AUGUSTA, Maine — Health care providers across the state began working Oct. 1 with a new system of medical codes that has them describing illnesses and injuries in more detail than ever before, and officials from hospitals and medical associations said earlier this week that they are prepared for the challenge.

At the beginning of this month, more than 100,000 new medical codes took effect in hospitals across the nation as part of the 10th revision of the International Classification of Diseases, or ICD-10. The revisions were made to keep up with changes in medical technology and patient treatment.

Gordon H. Smith is the executive vice president of the Maine Medical Association, the largest physician organization in the state that works to support physicians, advance the quality of medicine in Maine and promote the health of all of its citizens.

“It is going to be a big change for everyone because there are way more codes now,” Smith said. “But this is something that has been planned for way in advance and I think the worst is behind us and we are ready.”

Every time a health care provider treats a patient and makes out a bill for payment, a code is assigned to the claim. With this new system, the codes are much more detailed. Providers must specify in which part of the limb a break or fracture occurred, and explain if a patient with a primary disease, like multiple sclerosis, also has a secondary illness, like kidney disease.

There are codes for the more common illnesses, such as Vitamin D deficiency, (Code E55.9), or Type 1 diabetes, without complication (Code E10.9,) or the incredible, such as if you are crushed by a crocodile, which is (Code W58.13.)

Smith explained that many health care providers have been planning for two years for the implementation of ICD-10 and have largely put aside fears that claims will be denied or that payments to insurance companies will be delayed if certain new codes are not used or not used properly. He said that health care providers got ahead of the problem by training coders and also finding software and vendors that would do the billing for them.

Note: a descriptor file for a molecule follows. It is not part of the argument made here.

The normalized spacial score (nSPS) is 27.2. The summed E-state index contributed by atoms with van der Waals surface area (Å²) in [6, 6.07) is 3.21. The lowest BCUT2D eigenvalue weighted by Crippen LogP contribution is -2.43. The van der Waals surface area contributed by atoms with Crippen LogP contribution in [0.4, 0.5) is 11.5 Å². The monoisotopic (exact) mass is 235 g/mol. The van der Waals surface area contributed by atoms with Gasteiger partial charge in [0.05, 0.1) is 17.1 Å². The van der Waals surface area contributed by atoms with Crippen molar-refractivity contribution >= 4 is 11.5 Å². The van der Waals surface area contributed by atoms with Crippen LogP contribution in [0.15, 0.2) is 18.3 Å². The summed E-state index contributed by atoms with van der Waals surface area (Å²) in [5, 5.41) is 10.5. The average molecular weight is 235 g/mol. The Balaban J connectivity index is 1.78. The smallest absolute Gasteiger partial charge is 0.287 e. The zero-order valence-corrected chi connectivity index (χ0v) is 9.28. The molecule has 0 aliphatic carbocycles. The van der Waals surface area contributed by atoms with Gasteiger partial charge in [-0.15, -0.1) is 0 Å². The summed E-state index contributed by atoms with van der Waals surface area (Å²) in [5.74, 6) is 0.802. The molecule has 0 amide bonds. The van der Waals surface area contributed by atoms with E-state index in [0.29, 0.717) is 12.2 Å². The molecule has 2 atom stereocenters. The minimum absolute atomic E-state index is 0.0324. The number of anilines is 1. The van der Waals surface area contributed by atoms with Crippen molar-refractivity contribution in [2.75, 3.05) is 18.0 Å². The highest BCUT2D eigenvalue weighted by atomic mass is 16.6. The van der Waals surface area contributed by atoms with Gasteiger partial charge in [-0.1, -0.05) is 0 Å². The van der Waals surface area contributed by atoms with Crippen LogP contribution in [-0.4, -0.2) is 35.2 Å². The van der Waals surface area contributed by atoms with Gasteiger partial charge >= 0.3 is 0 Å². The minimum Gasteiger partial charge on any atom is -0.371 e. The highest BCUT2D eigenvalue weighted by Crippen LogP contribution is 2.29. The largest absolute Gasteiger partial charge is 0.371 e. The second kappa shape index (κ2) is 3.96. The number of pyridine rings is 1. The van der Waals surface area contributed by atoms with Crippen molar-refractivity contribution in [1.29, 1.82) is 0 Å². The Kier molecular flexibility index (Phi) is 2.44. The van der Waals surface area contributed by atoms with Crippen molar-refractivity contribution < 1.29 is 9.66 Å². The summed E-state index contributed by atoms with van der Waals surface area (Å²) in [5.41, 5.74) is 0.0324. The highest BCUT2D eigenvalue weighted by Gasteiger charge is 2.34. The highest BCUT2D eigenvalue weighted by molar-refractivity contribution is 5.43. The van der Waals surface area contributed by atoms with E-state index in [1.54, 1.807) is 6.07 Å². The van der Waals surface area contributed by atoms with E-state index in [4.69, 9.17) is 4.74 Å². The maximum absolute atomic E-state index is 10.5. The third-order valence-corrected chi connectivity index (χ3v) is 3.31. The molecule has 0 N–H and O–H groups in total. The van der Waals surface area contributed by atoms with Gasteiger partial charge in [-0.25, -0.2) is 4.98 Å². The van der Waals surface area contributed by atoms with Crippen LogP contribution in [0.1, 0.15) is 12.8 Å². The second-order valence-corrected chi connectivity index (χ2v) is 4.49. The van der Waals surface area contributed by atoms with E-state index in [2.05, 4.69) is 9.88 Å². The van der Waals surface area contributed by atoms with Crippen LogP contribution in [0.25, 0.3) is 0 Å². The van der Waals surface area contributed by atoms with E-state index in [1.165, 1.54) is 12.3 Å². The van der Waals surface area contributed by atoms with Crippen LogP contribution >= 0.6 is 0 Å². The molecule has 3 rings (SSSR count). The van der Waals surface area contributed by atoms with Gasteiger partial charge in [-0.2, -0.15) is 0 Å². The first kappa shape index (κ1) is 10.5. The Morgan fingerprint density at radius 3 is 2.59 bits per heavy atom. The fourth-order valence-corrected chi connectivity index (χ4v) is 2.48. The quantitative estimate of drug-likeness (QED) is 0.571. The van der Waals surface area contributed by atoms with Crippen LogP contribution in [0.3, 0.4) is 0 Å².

“I have heard no complaints about this or about any delays,” he said earlier this week.

Kate McKissick is the health information management supervisor for Houlton Regional Hospital. She said Friday that as part of their ICD-10 transition process, they hired Julie DeMaere, revenue cycle analyst, to train all of the coders in ICD-10 and also hired another coder to assist with what McKissick said would be an “inevitable backlog” as coders and providers learn the new system.

“Some of our people have worked for us for 30 years, so we anticipate that it will take them time to learn this new system,” she said.

Both McKissick and DeMaere said that a benefit of ICD-10 is that it will help insurance companies, health care organizations and other health data collection agencies collect and provide more specific information about how patients are suffering injuries, illnesses, contracting diseases and more.

With a code number for crushed by a crocodile, for example, The World Health Organization may be able to better provide more data on the number of people worldwide who suffered such an injury.

ICD-10 includes 68,000 diagnostic codes, compared with 14,000 in the current collection. The new catalog of codes includes more than 100 for gout and more than 200 for diabetes. There are more than 30 codes for injuries caused by acts of terrorism, according to a New York Times article on the subject.

Eastern Maine Medical Center in Bangor also began preparing months ago for the change by adding extra coders, according to Mandy Reid, director of coding and clinical documentation improvement.

“Our transition to ICD-10 has gone very smoothly here at Eastern Maine Medical Center,” she said “We are using nine contract coders through outside vendors to support the ICD-10 go-live, and we secured them several months ago to be prepared. We also have added three positions in the outpatient area to help support growing volume, as well as ICD-10 coding.”

At the Maine Hospital Association, Becky Schnur, director of communications, said that for hospitals across the state a lot of training went into making sure the transition to ICD-10 went smoothly.

“Thus far from our membership, there have been no complaints,” she said.

Schnur said that most of the attention on this changeover has been because some of the new codes have been so detailed.

Smith agreed.

“They have added a lot of codes, but most of them are ones coder’s working in surgeon’s or pediatrician’s offices will never use,” he said. “That coder may use maybe 30 of the new codes.”

DeMaere agreed.

“Here in our hospital, I think it is the coders in orthopedics who will have to learn the most new codes,” she said. “Simply because they have to be the most specific. If, for instance, a fracture or a crush injury occurs in the hand, they have to use the coding system to indicate if there might have been fingers broken or crushed, and were they on the left or the right hand, and were the injuries in the top or the bottom of the fingers. That is where I think it will be challenging.”

Emily Brostek, executive director for Consumers for Affordable Healthcare Maine, a Maine advocacy organization, said people should be more vigilant in checking their medical bills for errors in the coming months.

“People should be especially vigilant, because coding errors can cause problems for patients,” she said. “We are expecting that this is something that we might get some calls on. Mistakes can happen, so it is always important to double check,” said Brostek, whose organization works to ensure a strong consumer voice in all health care decisions.